gopāḥ parasparaṁ hṛṣṭā
āsiñcanto vilimpanto
navanītaiś ca cikṣipuḥ
gopāḥ—the cowherd men; parasparam—on one another; hṛṣṭāḥ—being so pleased; dadhi—with curd; kṣīra—with condensed milk; ghṛta-ambubhiḥ—with water mixed with butter; āsiñcantaḥ—sprinkling; vilimpantaḥ—smearing; navanītaiḥ ca—and with butter; cikṣipuḥ—they threw on one another.
In gladness, the cowherd men enjoyed the great festival by splashing one another’s bodies with a mixture of curd, condensed milk, butter and water. They threw butter on one another and smeared it on one another’s bodies.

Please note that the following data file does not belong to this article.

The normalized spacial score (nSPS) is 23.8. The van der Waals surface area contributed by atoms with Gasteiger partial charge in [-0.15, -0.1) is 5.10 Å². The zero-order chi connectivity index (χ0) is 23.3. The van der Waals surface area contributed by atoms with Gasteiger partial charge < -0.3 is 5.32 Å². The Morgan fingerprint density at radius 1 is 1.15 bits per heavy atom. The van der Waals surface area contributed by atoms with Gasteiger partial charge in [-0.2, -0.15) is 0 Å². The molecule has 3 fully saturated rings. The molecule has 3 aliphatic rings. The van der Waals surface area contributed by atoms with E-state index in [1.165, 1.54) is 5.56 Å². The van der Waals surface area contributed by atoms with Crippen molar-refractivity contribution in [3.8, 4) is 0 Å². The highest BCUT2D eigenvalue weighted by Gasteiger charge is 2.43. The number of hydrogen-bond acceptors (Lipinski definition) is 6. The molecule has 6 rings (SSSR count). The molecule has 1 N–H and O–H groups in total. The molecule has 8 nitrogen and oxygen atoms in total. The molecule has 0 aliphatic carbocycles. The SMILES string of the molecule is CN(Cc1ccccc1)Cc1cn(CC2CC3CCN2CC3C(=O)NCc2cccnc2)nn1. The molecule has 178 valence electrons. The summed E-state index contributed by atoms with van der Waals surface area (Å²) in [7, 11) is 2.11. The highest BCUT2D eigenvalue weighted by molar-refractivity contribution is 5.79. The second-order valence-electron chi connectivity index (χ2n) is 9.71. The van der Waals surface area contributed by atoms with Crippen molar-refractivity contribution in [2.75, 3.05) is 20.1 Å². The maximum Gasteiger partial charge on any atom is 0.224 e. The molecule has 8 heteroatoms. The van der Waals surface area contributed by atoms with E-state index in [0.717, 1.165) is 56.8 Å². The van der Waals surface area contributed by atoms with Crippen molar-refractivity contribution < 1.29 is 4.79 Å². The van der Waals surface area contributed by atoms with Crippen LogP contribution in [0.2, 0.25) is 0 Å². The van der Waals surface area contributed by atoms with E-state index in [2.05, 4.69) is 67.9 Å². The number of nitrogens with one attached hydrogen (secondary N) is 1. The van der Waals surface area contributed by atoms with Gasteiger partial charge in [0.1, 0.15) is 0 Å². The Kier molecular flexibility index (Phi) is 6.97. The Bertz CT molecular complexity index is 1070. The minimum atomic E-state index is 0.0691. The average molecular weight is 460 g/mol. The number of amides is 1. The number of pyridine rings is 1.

From this statement we can understand that five thousand years ago not only was there enough milk, butter and curd to eat, drink and cook with, but when there was a festival it would be thrown about without restriction. There was no limit to how extensively milk, butter, curd and other such products were used in human society. Everyone had an ample stock of milk, and by using it in many varied milk preparations, people would keep good health in natural ways and thus enjoy life in Kṛṣṇa consciousness.

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